Our most important founding document, The Declaration of Independence says,
"That whenever any form of government becomes destructive of these ends [of securing our rights] it is the right of the people to alter or to abolish it and to institute new government…"
The delegates decided the Articles of Confederation where not sufficient to these ends and they were justified in throwing it out and creating a new Constitution, changing our form of government from a Federal system to a National one.
How could any bad amendments possibly be ratified when 38 states are needed to approve them?
Do we have any bad amendments now? I would say the 16th (federal income tax) and the 17th (direct elections of Senators) most definitely did not improve our situation or make us freer. Did the prohibition amendment not have to be rescinded? We know that destructive amendments could pass the current ratification process.
Could the ratification requirements be changed in a convention?
During the only one we had in 1787, they were! The Articles of Confederation stated that all states must unanimously agree to any amendments. During the convention it was changed in the new constitution to only ¾ of the states were needed to amend the constitution. What would stop them from changing it to a simple majority of the states or even a direct election of the people to approve amendments!
Is this the right time for a Convention?
With such extreme division in our country today. Would we be able to agree on anything? James Madison the father of the Constitution said, “If a General Convention [called by unanimous consent or by Article V] were to take place for the avowed and sole purpose of revising the Constitution… an election into would be courted by the most violent partisans on both sides
; it…would no doubt contain individuals of insidious views, who … might have a dangerous opportunity of sapping the very foundations of the fabric.”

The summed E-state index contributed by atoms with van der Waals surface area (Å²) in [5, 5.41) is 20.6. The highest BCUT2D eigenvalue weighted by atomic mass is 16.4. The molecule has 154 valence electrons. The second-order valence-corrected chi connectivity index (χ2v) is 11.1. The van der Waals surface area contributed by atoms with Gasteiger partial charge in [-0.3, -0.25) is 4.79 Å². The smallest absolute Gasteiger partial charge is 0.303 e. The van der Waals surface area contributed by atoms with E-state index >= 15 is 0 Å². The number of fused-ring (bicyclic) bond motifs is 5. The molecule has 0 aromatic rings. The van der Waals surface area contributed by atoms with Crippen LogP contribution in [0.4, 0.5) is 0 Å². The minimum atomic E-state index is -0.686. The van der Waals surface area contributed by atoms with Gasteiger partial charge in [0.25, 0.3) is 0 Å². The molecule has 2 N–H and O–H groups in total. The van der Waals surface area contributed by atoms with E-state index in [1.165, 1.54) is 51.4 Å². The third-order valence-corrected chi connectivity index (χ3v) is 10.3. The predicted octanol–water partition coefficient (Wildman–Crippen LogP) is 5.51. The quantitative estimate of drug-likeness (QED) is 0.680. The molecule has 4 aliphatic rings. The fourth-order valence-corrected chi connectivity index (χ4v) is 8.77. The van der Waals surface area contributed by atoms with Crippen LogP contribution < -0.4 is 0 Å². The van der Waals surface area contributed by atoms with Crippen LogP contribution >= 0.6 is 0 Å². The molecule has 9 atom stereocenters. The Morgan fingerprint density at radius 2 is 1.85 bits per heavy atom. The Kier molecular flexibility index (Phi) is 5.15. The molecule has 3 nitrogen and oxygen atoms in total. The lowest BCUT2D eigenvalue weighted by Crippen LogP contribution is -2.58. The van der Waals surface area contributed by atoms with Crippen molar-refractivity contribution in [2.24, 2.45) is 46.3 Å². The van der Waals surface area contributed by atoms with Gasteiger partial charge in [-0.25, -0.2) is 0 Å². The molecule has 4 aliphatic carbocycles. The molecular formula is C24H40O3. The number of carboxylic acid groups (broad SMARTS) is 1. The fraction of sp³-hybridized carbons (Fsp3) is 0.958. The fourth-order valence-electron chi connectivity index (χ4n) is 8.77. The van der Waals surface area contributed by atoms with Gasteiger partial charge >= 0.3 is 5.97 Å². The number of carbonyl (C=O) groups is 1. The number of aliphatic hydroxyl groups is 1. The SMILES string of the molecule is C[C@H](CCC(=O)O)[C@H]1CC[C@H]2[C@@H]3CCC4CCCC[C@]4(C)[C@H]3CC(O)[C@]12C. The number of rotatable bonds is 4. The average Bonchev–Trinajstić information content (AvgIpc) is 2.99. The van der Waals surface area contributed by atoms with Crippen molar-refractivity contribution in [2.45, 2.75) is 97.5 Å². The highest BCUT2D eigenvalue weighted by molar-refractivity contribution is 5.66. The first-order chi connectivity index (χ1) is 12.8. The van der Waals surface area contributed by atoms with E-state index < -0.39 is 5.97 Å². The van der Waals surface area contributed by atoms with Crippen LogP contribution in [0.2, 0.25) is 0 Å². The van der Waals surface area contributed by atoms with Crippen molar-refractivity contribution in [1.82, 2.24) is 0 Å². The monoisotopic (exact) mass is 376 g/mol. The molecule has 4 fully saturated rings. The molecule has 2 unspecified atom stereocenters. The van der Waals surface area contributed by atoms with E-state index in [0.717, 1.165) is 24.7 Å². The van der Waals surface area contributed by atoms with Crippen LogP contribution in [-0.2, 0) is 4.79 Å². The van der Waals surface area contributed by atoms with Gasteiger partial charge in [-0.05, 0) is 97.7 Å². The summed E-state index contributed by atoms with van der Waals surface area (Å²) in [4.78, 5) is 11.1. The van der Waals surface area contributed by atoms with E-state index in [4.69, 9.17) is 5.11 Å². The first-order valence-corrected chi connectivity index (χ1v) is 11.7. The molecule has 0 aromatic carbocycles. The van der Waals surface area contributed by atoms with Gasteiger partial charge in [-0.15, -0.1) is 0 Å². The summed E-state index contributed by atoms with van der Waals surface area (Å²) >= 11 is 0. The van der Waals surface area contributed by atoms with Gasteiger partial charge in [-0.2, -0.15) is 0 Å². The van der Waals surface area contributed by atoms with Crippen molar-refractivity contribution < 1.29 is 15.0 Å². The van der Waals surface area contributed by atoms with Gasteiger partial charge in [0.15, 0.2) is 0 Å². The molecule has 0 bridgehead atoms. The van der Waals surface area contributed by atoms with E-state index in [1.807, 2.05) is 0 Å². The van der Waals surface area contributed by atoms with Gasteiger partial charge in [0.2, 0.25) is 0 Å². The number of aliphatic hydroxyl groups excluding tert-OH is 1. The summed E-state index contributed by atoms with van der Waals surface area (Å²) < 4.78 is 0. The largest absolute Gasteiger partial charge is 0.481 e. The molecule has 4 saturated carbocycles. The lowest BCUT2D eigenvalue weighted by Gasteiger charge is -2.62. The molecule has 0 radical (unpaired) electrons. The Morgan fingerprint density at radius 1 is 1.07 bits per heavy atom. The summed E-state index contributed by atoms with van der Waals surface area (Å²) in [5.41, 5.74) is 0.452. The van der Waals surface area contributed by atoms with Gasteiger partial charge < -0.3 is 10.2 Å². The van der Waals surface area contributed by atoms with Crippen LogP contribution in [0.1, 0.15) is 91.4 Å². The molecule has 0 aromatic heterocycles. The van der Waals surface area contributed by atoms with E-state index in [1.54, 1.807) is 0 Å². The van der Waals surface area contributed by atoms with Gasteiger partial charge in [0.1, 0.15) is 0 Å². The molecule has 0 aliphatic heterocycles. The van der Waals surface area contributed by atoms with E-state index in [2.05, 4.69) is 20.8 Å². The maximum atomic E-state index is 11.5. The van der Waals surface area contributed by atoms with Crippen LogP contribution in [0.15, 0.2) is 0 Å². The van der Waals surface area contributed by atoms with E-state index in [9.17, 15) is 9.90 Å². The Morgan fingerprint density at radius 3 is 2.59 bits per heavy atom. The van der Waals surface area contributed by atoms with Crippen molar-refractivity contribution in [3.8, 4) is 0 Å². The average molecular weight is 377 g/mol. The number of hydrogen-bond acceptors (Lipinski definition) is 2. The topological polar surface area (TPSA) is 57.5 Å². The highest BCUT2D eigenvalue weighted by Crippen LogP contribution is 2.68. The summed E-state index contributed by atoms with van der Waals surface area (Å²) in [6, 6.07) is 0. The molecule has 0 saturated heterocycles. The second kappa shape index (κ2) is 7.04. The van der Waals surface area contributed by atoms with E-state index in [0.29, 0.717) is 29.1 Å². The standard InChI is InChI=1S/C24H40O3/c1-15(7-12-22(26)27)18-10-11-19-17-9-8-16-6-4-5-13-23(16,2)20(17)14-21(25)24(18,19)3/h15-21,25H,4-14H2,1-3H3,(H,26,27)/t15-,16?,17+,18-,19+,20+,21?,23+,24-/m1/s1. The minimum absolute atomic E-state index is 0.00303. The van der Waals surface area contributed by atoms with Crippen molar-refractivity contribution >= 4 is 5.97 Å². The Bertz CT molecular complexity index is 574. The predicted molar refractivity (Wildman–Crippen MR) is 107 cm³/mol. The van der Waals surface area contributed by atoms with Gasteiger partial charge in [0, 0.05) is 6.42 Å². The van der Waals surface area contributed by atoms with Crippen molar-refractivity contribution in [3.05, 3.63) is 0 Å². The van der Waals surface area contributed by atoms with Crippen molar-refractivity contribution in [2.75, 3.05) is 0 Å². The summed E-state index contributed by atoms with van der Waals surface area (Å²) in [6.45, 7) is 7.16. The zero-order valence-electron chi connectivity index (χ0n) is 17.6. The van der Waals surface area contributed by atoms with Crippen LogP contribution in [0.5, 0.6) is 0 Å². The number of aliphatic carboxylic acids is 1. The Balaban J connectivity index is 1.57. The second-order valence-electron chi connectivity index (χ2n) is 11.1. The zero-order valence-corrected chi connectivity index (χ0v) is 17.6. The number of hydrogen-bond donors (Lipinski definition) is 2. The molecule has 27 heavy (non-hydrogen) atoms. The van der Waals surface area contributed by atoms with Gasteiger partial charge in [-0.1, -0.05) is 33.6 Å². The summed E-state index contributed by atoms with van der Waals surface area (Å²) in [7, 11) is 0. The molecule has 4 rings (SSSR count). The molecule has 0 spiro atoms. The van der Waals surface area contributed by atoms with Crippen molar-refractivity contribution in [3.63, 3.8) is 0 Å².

What in our constitutional structure needs to be changed? And who, in a modern convention, could be trusted with such awesome power?
Is the push for a Convention a conservative effort?
No, there are lobbying organizations on the left and the right pushing for a convention. The left opposes the Convention of the States efforts but support a convention for their leftist issues like abolishing the 2nd amendment and the electoral college and now to enshrine the right to an abortion. The left works toward a convention in left leaning states and the right works on it in the right leaning states.
Why did Sen. Tom Coburn, Sen. Jim de Mint and now Sen. Rick Santorum endorse Convention of States efforts?
Could it be because they were paid well to do that? Based on the 990 from COSA, we know that Coburn and de Mint were both paid around a quarter of a million $ to be their spokesmen. Maybe someone could ask how much Sen. Santorum is being paid? Being a lobbyist is much more lucrative than being a legislator.
We also know that the founder and leader of Convention of States, Mark Meckler in combination of salaries from his wife and son have had a combined income of close to a half a million dollars in some years. Who wouldn’t give their all to promote a convention for that kind of money? Not exactly grassroots!
Those opposing a convention have no organization or financial support, just the passion for preserving and protecting one of the most successful forms of government ever conceived.
If not Article V, then what?
The answer is enforcement, nullification and an educated electorate who holds their representatives accountable for their actions and replaces them when they don’t.